If you’re abstaining from meat this Lenten season, try this delicious herbed fish stew.
Also spelled “ciopinno” and pronounced, at least to my American ear, tchee-uh-PEEN-yo, this dish is a long-standing favorite.
For me, it originated with a dear friend and fellow food enthusiast from Portland, Oregon but it is an old recipe that often features sea creatures, from abalone to crab to mussels and octopus, not easily found in the middle of the country.
While rich-tasting, tiapinno is low in calories, inviting a splurge for dessert if you’re so inclined. Serve with a green salad topped with colorful chopped vegetables and a loaf of crusty bread.
TIAPINNO (HERBED FISH STEW)
Total time: 45 – 60 minutes
Make 8 cups
- 1 tablespoon regular or light olive oil
- 1 red pepper, chopped
- 1 onion, chopped
- 3 cloves garlic, minced
- 15 ounces canned diced tomatoes
- 8 ounces tomato sauce
- 2 cups water
- 3/4 cup dry wine (red or white)
- 1 teaspoon salt
- 1/2 teaspoon dried oregano
- 1 teaspoon dried basil
- Pepper to taste
- 3 tablespoons chopped cilantro (or parsley)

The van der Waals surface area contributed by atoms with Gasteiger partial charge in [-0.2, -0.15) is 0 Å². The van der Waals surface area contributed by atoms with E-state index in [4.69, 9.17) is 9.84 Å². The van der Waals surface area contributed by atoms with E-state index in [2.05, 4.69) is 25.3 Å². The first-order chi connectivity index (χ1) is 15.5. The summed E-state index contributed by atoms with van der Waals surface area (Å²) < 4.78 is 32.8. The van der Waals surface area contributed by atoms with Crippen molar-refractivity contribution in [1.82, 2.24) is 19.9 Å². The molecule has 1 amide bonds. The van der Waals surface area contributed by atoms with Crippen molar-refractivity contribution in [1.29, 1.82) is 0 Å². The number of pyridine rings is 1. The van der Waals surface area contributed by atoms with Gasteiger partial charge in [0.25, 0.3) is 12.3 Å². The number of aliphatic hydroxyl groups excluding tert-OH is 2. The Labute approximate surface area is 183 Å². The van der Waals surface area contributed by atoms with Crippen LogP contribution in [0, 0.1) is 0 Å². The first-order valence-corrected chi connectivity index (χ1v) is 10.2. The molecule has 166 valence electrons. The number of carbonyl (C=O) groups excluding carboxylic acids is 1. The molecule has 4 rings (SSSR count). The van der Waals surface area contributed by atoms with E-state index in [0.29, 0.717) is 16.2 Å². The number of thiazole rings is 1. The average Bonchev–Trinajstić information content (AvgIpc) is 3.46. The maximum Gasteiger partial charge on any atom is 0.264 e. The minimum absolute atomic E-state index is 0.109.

- 1 pound fresh or frozen red snapper
- 8 large fresh or frozen shrimp
- 7 ounces canned minced clams (optional)
Heat a four-quart dutch oven on medium heat. Add olive oil and sauté onion, pepper and garlic until soft. Add remaining ingredients except fish, shrimp and clams. Bring to a boil, then reduce heat and simmer uncovered for 15 minutes. Cover and simmer at least another 15 minutes. (For extra flavor, make ahead to this point and refrigerate. Return to a simmer before proceeding.) Cut fish into 1-inch pieces, peel shrimp, then add fish, shrimp and clams. Return to a boil and simmer 5 – 7 minutes or until fish is fully cooked.
• Like many soups, it's better after sitting for 24 hours so I usually make the tomato broth the day before, then add the fish and seafood just before serving. It warms up beautifully.
• That long-time friend from Portland mentioned in my column? She's now a food blogger! Meet Lisa from My Own Sweet Thyme.
• Originally published in print 3/7/03, published online for the first time in 2008
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